Is it safe to hug a friend or loved one at this point in the pandemic?
TORONTO -- For those who have been adhering to physical distancing recommendations during the COVID-19 pandemic, socializing only with those in their immediate household, hugging a friend or loved one is top of mind as provinces begin to relax restrictions.
Hugs, one of the most instinctive expressions of comfort, affection, connection, and support, have been denied to many of us since the beginning of the outbreak.
But for those who may be in need of a hug most -- older adults and grandparents, or those with pre-existing health concerns, front-line workers and more -- may have to bide their time through the pandemic alone a bit longer.
At this stage in the pandemic, experts say the current reality is that physical affection remains a “do at your own risk” activity.
In fact, those who study infectious diseases agree that several safety precautions should be taken to protect even the healthiest individuals who choose to hug.
That means forgoing the long, lingering hug with a friend you haven’t seen in months, the kiss on the cheek you would normally give your elderly mother, or a giggle-filled moment between grandchild and parent is still out of the question.
Instead, masks should be worn during short hugs where you face away from each other, with some experts even going as far as to suggest holding your breath.
HOW COULD COVID-19 BE SPREAD THROUGH A HUG?
Experts say there are two ways the virus could be spread between people during a hug: through droplets or physical contact.
“When you’re hugging you’re relatively close face-to-face. Between breathing, talking, coughing, sneezing, or anything else that could happen during that hug, you could be expelling droplets,” Zain Chagla, infectious disease expert at McMaster University in Hamilton, Ont., told CTVNews.ca by phone.
“Even if nothing happens during the hug, if there is [virus] on the hands and you touch the other person, then they touch their mouth, nose, or eyes, then that theoretically could spread the virus person-to-person.”
WHAT IS THE REAL RISK?
Chagla says the odds of an infected family member spreading the novel coronavirus to those in their immediate household remains around one in five. But exposing yourself to those outside of your immediate household presents new risks.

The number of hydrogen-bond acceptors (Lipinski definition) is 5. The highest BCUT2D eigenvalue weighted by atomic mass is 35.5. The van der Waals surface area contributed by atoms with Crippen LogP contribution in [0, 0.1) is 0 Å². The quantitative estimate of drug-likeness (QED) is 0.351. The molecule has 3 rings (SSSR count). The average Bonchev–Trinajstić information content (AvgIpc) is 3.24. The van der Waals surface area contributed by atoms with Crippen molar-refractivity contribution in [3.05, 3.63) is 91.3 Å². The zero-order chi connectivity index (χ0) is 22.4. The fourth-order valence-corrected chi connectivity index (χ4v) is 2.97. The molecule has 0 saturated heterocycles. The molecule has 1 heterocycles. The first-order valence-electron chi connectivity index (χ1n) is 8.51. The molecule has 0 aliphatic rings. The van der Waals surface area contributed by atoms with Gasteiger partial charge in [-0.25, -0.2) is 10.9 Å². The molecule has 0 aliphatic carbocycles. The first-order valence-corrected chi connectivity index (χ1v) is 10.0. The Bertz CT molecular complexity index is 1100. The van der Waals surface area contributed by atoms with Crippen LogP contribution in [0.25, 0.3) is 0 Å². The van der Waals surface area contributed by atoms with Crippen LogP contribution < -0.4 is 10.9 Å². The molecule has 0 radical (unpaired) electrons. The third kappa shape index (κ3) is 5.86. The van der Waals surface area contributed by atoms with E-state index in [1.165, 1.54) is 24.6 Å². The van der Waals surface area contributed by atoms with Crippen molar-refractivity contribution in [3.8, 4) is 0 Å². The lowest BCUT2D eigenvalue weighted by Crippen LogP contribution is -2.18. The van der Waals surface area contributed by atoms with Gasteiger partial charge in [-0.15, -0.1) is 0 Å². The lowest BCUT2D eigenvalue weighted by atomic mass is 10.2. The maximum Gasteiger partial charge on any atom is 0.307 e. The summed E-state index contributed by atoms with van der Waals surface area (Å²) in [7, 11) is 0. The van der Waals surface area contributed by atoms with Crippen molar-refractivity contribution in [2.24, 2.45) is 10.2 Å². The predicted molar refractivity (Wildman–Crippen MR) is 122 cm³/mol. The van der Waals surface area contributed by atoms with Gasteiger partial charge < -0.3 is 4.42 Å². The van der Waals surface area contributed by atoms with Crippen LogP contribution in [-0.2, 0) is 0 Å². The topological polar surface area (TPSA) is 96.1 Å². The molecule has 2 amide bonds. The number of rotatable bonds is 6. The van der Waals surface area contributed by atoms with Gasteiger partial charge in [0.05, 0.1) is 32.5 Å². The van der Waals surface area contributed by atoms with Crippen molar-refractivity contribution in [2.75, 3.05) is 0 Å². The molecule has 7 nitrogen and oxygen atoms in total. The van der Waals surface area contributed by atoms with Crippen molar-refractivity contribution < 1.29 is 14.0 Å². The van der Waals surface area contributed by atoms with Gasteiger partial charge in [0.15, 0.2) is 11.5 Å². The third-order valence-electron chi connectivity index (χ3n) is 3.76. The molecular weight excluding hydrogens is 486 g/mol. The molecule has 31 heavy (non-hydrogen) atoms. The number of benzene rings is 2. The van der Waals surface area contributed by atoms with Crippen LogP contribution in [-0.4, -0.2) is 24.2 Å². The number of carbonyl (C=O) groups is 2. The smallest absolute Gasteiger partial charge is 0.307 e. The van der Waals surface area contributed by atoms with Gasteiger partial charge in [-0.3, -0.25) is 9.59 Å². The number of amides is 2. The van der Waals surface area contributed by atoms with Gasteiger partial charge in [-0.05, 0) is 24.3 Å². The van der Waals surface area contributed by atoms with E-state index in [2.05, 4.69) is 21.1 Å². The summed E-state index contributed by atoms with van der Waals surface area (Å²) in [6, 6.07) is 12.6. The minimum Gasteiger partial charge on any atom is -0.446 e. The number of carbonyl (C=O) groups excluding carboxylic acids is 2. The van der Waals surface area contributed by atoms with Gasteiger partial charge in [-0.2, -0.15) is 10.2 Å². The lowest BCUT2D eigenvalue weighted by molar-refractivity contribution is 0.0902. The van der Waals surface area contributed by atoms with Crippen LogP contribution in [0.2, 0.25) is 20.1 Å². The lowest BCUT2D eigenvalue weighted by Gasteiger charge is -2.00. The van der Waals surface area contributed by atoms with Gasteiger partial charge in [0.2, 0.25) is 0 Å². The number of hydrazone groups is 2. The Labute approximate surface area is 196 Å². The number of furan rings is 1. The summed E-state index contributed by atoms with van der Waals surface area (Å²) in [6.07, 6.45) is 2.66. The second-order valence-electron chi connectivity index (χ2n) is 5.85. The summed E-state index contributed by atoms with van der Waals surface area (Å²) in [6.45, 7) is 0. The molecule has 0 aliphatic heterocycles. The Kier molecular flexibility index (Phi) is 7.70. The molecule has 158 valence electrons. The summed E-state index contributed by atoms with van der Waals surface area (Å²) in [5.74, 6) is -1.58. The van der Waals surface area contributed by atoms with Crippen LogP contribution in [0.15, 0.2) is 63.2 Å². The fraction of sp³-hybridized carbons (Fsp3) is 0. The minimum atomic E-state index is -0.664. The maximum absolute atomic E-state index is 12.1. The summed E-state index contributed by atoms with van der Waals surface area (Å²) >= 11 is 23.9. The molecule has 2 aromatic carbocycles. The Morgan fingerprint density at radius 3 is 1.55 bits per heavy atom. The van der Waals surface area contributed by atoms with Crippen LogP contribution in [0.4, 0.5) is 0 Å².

“A single event is probably low risk, but it’s not zero risk,” he said. “We are going to be living with some risk to anything that we do walking outside of our front door, basically. This may be one of those events that… if it’s an emotional support that benefits people it’s unlikely to cause harm.”
Chagla says, in many cases, a brief hug with the proper precautions could be less risky than a long conversation with a friend where you may not maintain proper distancing the entire time.
“It’s not risk free, but there are acceptable risks, similar to getting into a car and driving,” he said.
But not all experts agree, especially when it comes to who you are hugging.
“Hugs are high on the risk level. So far as long as they can be avoided, they should be avoided,” said Matthew Miller, a McMaster University professor studying the novel coronavirus, told CTVNews.ca by phone.
“Any time you come in really close physical contact, that’s when you massively increase your risk of spreading the virus. People have been told to avoid shaking hands -- and a hug is definitely riskier than a handshake.”
Miller notes that, as much as we may crave affection, it’s increasingly important to weigh the risks before engaging in physical contact.
“As much as you want to give your grandparents a hug, especially if they’re older and have underlying health conditions, it probably isn’t worth the risk… the guilt you would feel if they got seriously ill or, God forbid, died certainly outweighs that hug,” he said.
Chagla agrees that grandparents and those at high-risk of contracting and developing severe cases of COVID-19 should be off limits.
But a brief hug between two healthy, low-risk people could be facilitated with some cautious planning.
WEAR A MASK
The first caveat both experts agreed upon is the need for masks.
Before you hug, make sure you wash your hands and put on your mask in advance. Miller notes that you should, preferably, wash your hands or use hand sanitizer immediately after hugging someone to remove any particles transferred to your hands.
Keep your embrace brief, and return to a proper distance of two metres apart when finished.
FACE AWAY FROM EACH OTHER
Instead of embracing each other with your faces pressed together or turned inwards, both experts suggested turning your heads away from each other for an extra layer of protection.
“For the average person, turning your head isn’t a bad idea. It’s not 100 per cent, depending on the air flow direction, the droplets could still come to you. But those are easy interventions to minimize the risk,” said Chagla.
HOLD YOUR BREATH
Though it's an extreme measure, Miller notes, scientifically speaking, that holding your breath may prevent you from shedding droplets while breathing -- though you should still be wearing a mask.
SHOWING AFFECTION BEYOND A HUG
Miller adds that any activity that can be done outside -- hugging included -- reduces the risk of transmission due to air circulation. If you don’t feel safe showing physical affection, Miller suggests taking advantage of the nicer weather and spending time, physically distanced, with friends and family.